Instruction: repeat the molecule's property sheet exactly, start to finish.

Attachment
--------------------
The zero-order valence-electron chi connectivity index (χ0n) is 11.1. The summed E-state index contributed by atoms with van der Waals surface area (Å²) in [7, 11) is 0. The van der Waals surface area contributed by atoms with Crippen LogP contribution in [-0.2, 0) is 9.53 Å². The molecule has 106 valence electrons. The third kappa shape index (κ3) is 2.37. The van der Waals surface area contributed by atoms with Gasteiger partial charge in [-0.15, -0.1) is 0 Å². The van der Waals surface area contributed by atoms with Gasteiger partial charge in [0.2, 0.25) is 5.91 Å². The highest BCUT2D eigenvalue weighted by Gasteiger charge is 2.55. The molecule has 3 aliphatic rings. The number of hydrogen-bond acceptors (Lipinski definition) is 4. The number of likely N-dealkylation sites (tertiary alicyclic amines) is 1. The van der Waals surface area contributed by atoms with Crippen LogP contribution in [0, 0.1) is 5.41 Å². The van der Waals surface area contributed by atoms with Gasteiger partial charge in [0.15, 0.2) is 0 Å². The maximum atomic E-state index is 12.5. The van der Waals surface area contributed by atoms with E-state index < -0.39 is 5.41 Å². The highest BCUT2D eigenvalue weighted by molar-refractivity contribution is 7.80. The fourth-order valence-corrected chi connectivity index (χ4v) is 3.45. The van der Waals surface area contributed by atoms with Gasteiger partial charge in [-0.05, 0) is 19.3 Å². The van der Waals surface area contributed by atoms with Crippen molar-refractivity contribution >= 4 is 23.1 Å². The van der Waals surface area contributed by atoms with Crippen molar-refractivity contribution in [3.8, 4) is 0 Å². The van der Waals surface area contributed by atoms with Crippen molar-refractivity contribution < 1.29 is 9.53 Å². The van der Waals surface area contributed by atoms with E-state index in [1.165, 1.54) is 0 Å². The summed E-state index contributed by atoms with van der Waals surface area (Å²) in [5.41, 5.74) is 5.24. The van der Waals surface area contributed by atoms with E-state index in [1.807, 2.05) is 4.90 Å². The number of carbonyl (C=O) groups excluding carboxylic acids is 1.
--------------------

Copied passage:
The zero-order valence-electron chi connectivity index (χ0n) is 11.1. The summed E-state index contributed by atoms with van der Waals surface area (Å²) in [7, 11) is 0. The van der Waals surface area contributed by atoms with Crippen LogP contribution in [-0.2, 0) is 9.53 Å². The molecule has 106 valence electrons. The third kappa shape index (κ3) is 2.37. The van der Waals surface area contributed by atoms with Gasteiger partial charge in [-0.15, -0.1) is 0 Å². The van der Waals surface area contributed by atoms with Gasteiger partial charge in [0.2, 0.25) is 5.91 Å². The highest BCUT2D eigenvalue weighted by Gasteiger charge is 2.55. The molecule has 3 aliphatic rings. The number of hydrogen-bond acceptors (Lipinski definition) is 4. The number of likely N-dealkylation sites (tertiary alicyclic amines) is 1. The van der Waals surface area contributed by atoms with Crippen LogP contribution in [0, 0.1) is 5.41 Å². The van der Waals surface area contributed by atoms with Gasteiger partial charge in [0.15, 0.2) is 0 Å². The maximum atomic E-state index is 12.5. The van der Waals surface area contributed by atoms with E-state index < -0.39 is 5.41 Å². The highest BCUT2D eigenvalue weighted by molar-refractivity contribution is 7.80. The fourth-order valence-corrected chi connectivity index (χ4v) is 3.45. The van der Waals surface area contributed by atoms with Gasteiger partial charge in [-0.05, 0) is 19.3 Å². The van der Waals surface area contributed by atoms with Crippen molar-refractivity contribution >= 4 is 23.1 Å². The van der Waals surface area contributed by atoms with Crippen molar-refractivity contribution in [3.8, 4) is 0 Å². The van der Waals surface area contributed by atoms with Crippen molar-refractivity contribution < 1.29 is 9.53 Å². The van der Waals surface area contributed by atoms with E-state index in [1.165, 1.54) is 0 Å². The summed E-state index contributed by atoms with van der Waals surface area (Å²) in [5.41, 5.74) is 5.24. The van der Waals surface area contributed by atoms with E-state index in [1.807, 2.05) is 4.90 Å². The number of carbonyl (C=O) groups excluding carboxylic acids is 1.